Founded in 1990 and incorporated in 1992, Fresh Energy is a widely recognized nonprofit leader, with a proven track record for achieving measurable progress toward a strong and prosperous Minnesota energy economy.
Fresh Energy was originally formed under the name Minnesotans for an Energy-Efficient Economy as an alliance of organizations working on energy conservation, economic development, environmental protection, neighborhood issues, and civic engagement. In 2006 we changed our name to Fresh Energy to better reflect the broader scope of our organization.
Fresh Energy is committed to working effectively with Minnesota leaders, public and private partners, and individual residents who care about the future of our energy system and economy.
The summaries below provide highlights of some recent benefits to Minnesota as a result of our work:
Electric vehicle off-peak charging. The Minnesota Public Utilities Commission unanimously approves Xcel Energy’s pilot program that will charge electric vehicle owners less for fueling their cars overnight. Fresh Energy was integral in the development of the pilot and urging the Commission to require the state’s other investor-owned utilities to offer similar programs.
Low-income solar project. The Minnesota Public Utilities Commission approves a pilot program developed by Xcel Energy and Energy CENTS Coalition to provide solar and energy efficiency to low-income customers. Fresh Energy pushed for the pilot to be part of a larger strategy to serve low-income customers.
Energy News Network expanding. Southwest and Northeast Energy News launches as well as the Energy News Network website.
Celebrating 25 years. Fresh Energy commemorates the anniversary of its founding by highlighting the organization’s people, partners, past accomplishments, and vital opportunities for future progress.
Solar is booming. Minnesota’s solar market is poised to complete a ten-fold increase from less than 50 megawatts at the beginning of 2016 to a projected 500 megawatts by the end of 2017.
Real cost of coal confirmed. After years of work with our partners, Fresh Energy and Minnesota’s health secure a victory when the Public Utilities Commission updates a planning cost for coal that takes into account the social and environmental impacts.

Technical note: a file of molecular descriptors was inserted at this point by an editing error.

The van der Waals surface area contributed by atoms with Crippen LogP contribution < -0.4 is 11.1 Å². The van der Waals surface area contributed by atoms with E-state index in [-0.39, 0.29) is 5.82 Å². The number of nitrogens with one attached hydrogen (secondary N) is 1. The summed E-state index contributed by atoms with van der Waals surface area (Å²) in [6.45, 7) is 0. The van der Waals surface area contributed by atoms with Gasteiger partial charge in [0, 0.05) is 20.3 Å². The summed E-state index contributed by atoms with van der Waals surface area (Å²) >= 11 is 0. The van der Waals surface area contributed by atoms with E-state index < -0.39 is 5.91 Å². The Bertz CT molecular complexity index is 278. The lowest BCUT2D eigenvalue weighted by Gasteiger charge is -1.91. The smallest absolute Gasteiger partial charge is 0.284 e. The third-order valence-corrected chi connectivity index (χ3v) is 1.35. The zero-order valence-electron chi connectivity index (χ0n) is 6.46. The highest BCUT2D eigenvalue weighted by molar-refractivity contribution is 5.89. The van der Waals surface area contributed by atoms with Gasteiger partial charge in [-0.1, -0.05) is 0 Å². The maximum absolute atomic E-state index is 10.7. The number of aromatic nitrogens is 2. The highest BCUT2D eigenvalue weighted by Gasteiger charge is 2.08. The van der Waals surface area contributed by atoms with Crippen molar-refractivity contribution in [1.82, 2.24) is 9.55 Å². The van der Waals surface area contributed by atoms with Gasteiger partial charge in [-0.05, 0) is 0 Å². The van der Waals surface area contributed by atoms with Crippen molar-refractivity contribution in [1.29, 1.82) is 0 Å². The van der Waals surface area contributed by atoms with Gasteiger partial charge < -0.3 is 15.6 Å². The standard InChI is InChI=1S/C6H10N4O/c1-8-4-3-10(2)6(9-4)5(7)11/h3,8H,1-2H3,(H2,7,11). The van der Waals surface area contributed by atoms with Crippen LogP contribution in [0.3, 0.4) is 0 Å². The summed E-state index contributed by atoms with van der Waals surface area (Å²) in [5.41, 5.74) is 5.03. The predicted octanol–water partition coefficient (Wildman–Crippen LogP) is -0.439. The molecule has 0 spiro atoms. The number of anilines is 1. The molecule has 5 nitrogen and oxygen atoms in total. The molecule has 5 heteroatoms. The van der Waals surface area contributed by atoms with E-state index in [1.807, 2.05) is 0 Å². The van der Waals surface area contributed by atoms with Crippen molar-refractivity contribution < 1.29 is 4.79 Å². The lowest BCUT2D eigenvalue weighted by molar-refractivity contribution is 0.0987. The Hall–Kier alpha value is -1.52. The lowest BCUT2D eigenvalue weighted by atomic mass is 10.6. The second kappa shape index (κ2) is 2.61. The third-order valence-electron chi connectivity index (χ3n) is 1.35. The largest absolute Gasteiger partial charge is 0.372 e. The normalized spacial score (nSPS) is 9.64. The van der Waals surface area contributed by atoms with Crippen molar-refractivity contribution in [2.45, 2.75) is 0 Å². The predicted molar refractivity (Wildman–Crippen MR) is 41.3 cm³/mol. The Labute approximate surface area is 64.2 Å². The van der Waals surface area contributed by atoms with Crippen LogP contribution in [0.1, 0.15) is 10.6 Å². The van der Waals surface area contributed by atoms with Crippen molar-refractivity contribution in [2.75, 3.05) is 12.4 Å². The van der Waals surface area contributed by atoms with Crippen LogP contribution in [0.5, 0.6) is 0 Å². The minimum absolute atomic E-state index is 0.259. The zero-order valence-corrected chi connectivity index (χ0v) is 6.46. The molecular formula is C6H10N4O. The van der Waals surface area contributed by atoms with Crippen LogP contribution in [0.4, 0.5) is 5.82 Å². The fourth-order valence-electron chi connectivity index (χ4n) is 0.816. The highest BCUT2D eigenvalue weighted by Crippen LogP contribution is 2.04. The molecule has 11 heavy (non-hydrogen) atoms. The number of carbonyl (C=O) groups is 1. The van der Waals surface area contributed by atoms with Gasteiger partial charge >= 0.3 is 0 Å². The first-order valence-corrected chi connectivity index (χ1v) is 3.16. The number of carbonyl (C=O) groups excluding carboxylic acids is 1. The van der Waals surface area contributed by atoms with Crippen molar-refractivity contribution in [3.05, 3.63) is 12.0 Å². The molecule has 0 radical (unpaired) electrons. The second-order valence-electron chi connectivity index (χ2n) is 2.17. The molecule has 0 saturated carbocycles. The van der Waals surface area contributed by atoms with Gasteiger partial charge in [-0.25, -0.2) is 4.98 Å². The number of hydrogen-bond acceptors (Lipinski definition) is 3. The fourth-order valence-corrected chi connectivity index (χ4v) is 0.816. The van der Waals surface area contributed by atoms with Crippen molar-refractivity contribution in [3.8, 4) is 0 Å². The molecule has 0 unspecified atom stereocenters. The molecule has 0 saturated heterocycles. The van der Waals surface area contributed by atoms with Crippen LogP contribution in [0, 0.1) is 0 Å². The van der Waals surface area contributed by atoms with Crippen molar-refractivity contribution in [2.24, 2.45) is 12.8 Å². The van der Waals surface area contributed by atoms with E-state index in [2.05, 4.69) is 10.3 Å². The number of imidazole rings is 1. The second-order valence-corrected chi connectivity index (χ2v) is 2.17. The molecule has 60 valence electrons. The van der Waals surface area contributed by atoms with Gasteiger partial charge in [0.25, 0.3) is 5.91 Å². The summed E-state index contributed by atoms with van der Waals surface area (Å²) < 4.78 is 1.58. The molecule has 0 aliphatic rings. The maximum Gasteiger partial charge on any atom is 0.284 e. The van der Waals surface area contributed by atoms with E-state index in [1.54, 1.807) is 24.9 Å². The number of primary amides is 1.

Coal plants closing. Eight major coal plants, including the state’s oldest and most polluting plant, are now slated for retirement.
Global Climate Summit. Fresh Energy is called upon to share Minnesota progress at COP23 in Bonn, Germany, leading a panel of state government and corporate officials in the only state- specific presentation included in this important international climate event.
Bees love solar. Minnesota sets standards for bird and pollinator-friendly solar, with more than 2,300 acres planted (equivalent to more than 1.4 million six foot by 12 foot backyard pollinator gardens).
MNCharging.org. Electric car owners have a new go-to source to learn how to charge their vehicle, including all-renewable options.
Supporting wind. Minnesota law removes red tape for repowering wind turbine sites.
Improved industrial options. State law is clarified to allow combined heat and power systems that reduce emissions.
Expanded energy news. Fresh Energy launches original reporting in southeast states, providing new independent journalism on the transition to clean energy and building on the success of Midwest Energy News.
From coal to clean energy. Xcel Energy, after considering data from and working with Fresh Energy and its partners, announces planned closing of Sherco units 1 and 2.
Minnesota in Paris. Fresh Energy brings Midwest and Minnesota-based insights to United Nations Climate Change Conference in Paris.
Committed to efficiency. Minnesota avoids fixed charge increases on utility bills, based on pure economics to maintain affordable energy that inspires efficiency.
Renewable energy powered cars. Minnesota announces nation’s first statewide discounted overnight recharging rate for electric vehicles and an option for all-renewable energy.
More efficient buildings. Implementation begins on the new residential building code requiring 20 percent greater efficiency than current statewide code.
Spurring solar. A new standard requires all public utilities to generate at least 1.5 percent of their electricity from solar energy resources by the year 2020.
Community solar. New law creates an opportunity for community members to jointly develop solar projects and receive credit on their utility bills for their share of the solar power produced.
Net metering. A new law expands the size of projects that qualify for net metering—a bedrock clean energy policy that allows utility customers with small onsite renewable energy systems to spin their meter backwards and save on their utility bills—to 1,000 kilowatts.
True value of solar. Process begins to set a new “value of solar” rate to compensate solar project owners for the true value of the electricity they produce.
Value of efficiency affirmed. Legislators pass a policy that states cost-effective energy savings is an energy resource preferable to all other resources.
Greening the MLS. Minnesota becomes one of the first states in the Midwest to help homebuyers find a green-certified or energy-efficient home.
For a full list of highlights, please contact firstname.lastname@example.org.